19. 19.  When you are trying to intentionally remember something (like a formula for your statistics class or a list of dates for your history class), this information is stored in your explicit memory.  We use these memories every day, from remembering information for a test to recalling the date and time of a doctor's appointment.  This type of memory is also known as declarative memory, since you can consciously recall and explain the information.  Some tasks that require the use of explicit memory include remembering what you learned in your psychology class, recalling your phone number, identifying who the current President is, writing a research paper, and remembering what time you are meeting a friend to go to a movie.
  20. 20.  Episodic memory: These are your long-term memories of specific events, such as what you did yesterday or your high school graduation. (YOUR OWN EXPERIENCES)  Semantic memory: These are memories of facts, concepts, names, and other general knowledge information.
  21. 21.   Things that we don't purposely try to remember are stored in implicit memory. This kind of memory is both unconscious and unintentional.  This type of memory is also known as nondeclarative memory, since you are NOT able to consciously bring it into awareness.
  22. 22. 1. Classical Conditioning Effects – some out-ofawareness memories may cause you to feel anxious as you take a test or make your heart rate increase when you hear a dentist’s drill 2. Priming –activating information that already is in long-term memory through some out-of-awareness process ME_ _ _ _
  23. 23. 3.Procedural Memories  such as how to perform a specific task like swinging a baseball bat or making toast, are one type of implicit memory since you don't have to consciously recall how to perform these tasks.  Some examples of implicit memory include singing a familiar song, typing on your computer keyboard, daily habits, and driving a car.  Riding a bicycle is another great example.  Even after going years without riding one, most people are able to hop on a bike and ride it effortlessly.
  24. 24.   Primacy Effect This is the tendency for the first items presented in a series to be remembered better or more easily, or for them to be more influential than those presented later in the series. If you hear a long list of words, it is more likely that you will remember the words you heard first (at the beginning of the list) than words that occurred in the middle.   Recency Effect You should also note that you will be likely to remember words at the end of the list more than words in the middle, and this is called the recency effect.   Serial Positioning Effect This term is a memory-related term and refers to the tendency to recall information that is presented first and last (like in a list) better than information presented in the middle.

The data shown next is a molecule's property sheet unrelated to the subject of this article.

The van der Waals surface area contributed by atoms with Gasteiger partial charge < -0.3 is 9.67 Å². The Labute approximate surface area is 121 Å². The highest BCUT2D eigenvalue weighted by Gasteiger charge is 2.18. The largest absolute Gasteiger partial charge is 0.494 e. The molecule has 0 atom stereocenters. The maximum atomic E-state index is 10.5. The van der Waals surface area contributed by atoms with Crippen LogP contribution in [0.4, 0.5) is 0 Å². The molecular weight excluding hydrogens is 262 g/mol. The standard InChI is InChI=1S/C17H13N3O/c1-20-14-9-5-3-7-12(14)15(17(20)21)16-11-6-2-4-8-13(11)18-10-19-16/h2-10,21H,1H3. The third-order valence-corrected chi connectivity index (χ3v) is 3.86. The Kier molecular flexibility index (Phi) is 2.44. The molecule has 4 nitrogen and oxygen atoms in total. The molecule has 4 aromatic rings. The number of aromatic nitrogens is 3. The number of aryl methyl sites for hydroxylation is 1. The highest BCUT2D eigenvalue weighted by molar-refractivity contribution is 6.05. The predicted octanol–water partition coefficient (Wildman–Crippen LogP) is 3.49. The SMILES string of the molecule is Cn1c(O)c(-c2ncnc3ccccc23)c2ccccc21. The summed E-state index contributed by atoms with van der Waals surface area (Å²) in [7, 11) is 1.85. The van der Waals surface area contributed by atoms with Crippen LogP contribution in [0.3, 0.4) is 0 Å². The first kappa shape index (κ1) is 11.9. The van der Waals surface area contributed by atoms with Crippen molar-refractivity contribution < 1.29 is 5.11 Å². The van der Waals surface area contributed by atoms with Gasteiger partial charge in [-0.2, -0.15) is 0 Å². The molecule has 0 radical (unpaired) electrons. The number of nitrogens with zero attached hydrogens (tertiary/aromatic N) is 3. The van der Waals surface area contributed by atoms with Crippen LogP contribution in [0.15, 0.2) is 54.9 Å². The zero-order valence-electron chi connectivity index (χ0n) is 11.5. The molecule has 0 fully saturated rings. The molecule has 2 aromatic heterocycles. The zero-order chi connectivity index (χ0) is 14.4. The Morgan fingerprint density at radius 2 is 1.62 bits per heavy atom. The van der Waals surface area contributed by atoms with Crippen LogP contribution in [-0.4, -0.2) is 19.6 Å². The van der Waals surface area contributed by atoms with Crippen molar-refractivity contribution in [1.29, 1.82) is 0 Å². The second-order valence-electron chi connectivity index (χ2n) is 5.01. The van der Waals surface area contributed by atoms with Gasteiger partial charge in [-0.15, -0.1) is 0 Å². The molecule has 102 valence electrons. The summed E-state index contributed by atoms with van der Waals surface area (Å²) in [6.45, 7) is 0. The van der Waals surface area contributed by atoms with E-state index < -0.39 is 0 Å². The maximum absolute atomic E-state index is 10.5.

25. 25. DO NOT CRAM!!!!!!!!!!!!  Spacing Effect states that we learn material more effectively and easily when we study it several times spaced out over a longer time span, rather than trying to learn it in a short period of time.  This means that cramming for an exam the night before is not as effective as studying material each night over a week or some period of time.  This holds true for material you want to store for a long time (i.e., really store it in memory), whereas cramming can work to store information for short periods of time.
  26. 26. Encoding Exercise • • • Visual Encoding: the encoding of picture images. Acoustic Encoding: the encoding of sound, especially the sounds of words. Semantic Encoding: the encoding of meaning.
  27. 27. Flashbulb Memories A flashbulb memory (FM) is a vivid, enduring memory for how one learned about a surprising, shocking event.  What makes the flashbulb memory special is the emotional arousal at the moment that the event was registered to the memory. 
  28. 28.  Mood Congruent Memory  The mood congruence effect refers to the tendency of individuals to retrieve information more easily when it has the same emotional content as their current emotional state.  For instance, being in a depressed mood increases the tendency to remember negative events.
  29. 29. • • • • • Memories are not always what they seem. A reconstructed memory is a created memory. Misinformation effect Makes use of logic, cues, and other knowledge to construct a reasonable answer by filling in any missing parts Sometimes reconstructed recollections are incorrect
  30. 30.  One area where reconstructed memory can play a major role is eyewitness testimony.  Elizabeth Loftus and her colleagues have conducted a number of studies showing tha t misleading questions can affect memory.  For example, in a classic study, Loftus and Palmer (1974) showed subjects slides of a car wreck. Question: “How fast were the cars going when they hit each other?”  Question: “How fast were the cars going when they smashed each other?”  The difference in verbs was enough to bias the subjects’ memories – the hit subjects estimated the cars were travelling an average of 34 miles per hour, but the smashed subjects estimated almost 41 miles per hour. 
  31. 31. Information in working memory that is lost before it has a chance to integrate into the network of long term memory truly disappears.  No amount of effort or searching will bring it back.  But information stored in long term memory may be available, given the right cues.  Some people believe that nothing is ever lost from long term memory; however, research casts doubts on this assertion (Schwartz,  Wasserman, & Robbins, 2002).